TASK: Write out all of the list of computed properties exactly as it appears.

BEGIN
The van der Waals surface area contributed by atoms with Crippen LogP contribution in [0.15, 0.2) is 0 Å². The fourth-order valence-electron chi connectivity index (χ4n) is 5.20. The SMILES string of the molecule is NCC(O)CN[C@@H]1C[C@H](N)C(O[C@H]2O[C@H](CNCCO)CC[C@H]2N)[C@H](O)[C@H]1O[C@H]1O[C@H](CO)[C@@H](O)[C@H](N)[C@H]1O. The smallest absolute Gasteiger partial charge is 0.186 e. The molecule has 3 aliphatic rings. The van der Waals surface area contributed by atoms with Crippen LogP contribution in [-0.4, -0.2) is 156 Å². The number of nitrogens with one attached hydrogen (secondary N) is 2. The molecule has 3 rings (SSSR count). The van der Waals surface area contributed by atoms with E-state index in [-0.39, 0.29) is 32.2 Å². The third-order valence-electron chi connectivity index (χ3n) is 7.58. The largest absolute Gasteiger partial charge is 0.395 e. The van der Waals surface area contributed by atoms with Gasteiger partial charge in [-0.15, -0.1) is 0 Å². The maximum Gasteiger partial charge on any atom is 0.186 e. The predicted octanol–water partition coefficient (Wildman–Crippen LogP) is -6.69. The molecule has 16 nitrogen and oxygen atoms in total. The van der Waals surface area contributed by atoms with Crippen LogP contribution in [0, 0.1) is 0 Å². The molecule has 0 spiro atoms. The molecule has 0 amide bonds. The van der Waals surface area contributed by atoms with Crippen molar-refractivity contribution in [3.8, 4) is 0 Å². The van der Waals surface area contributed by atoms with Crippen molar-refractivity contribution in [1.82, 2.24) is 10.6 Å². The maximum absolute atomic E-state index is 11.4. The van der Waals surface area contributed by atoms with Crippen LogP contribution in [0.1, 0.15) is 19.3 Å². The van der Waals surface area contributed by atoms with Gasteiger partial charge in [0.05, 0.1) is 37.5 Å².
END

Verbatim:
The van der Waals surface area contributed by atoms with Crippen LogP contribution in [0.15, 0.2) is 0 Å². The fourth-order valence-electron chi connectivity index (χ4n) is 5.20. The SMILES string of the molecule is NCC(O)CN[C@@H]1C[C@H](N)C(O[C@H]2O[C@H](CNCCO)CC[C@H]2N)[C@H](O)[C@H]1O[C@H]1O[C@H](CO)[C@@H](O)[C@H](N)[C@H]1O. The smallest absolute Gasteiger partial charge is 0.186 e. The molecule has 3 aliphatic rings. The van der Waals surface area contributed by atoms with Crippen LogP contribution in [-0.4, -0.2) is 156 Å². The number of nitrogens with one attached hydrogen (secondary N) is 2. The molecule has 3 rings (SSSR count). The van der Waals surface area contributed by atoms with E-state index in [-0.39, 0.29) is 32.2 Å². The third-order valence-electron chi connectivity index (χ3n) is 7.58. The largest absolute Gasteiger partial charge is 0.395 e. The van der Waals surface area contributed by atoms with Gasteiger partial charge in [-0.15, -0.1) is 0 Å². The maximum Gasteiger partial charge on any atom is 0.186 e. The predicted octanol–water partition coefficient (Wildman–Crippen LogP) is -6.69. The molecule has 16 nitrogen and oxygen atoms in total. The van der Waals surface area contributed by atoms with Crippen LogP contribution in [0, 0.1) is 0 Å². The molecule has 0 spiro atoms. The molecule has 0 amide bonds. The van der Waals surface area contributed by atoms with Crippen molar-refractivity contribution in [3.8, 4) is 0 Å². The van der Waals surface area contributed by atoms with Crippen molar-refractivity contribution in [1.82, 2.24) is 10.6 Å². The maximum absolute atomic E-state index is 11.4. The van der Waals surface area contributed by atoms with Crippen LogP contribution in [0.1, 0.15) is 19.3 Å². The van der Waals surface area contributed by atoms with Gasteiger partial charge in [0.05, 0.1) is 37.5 Å².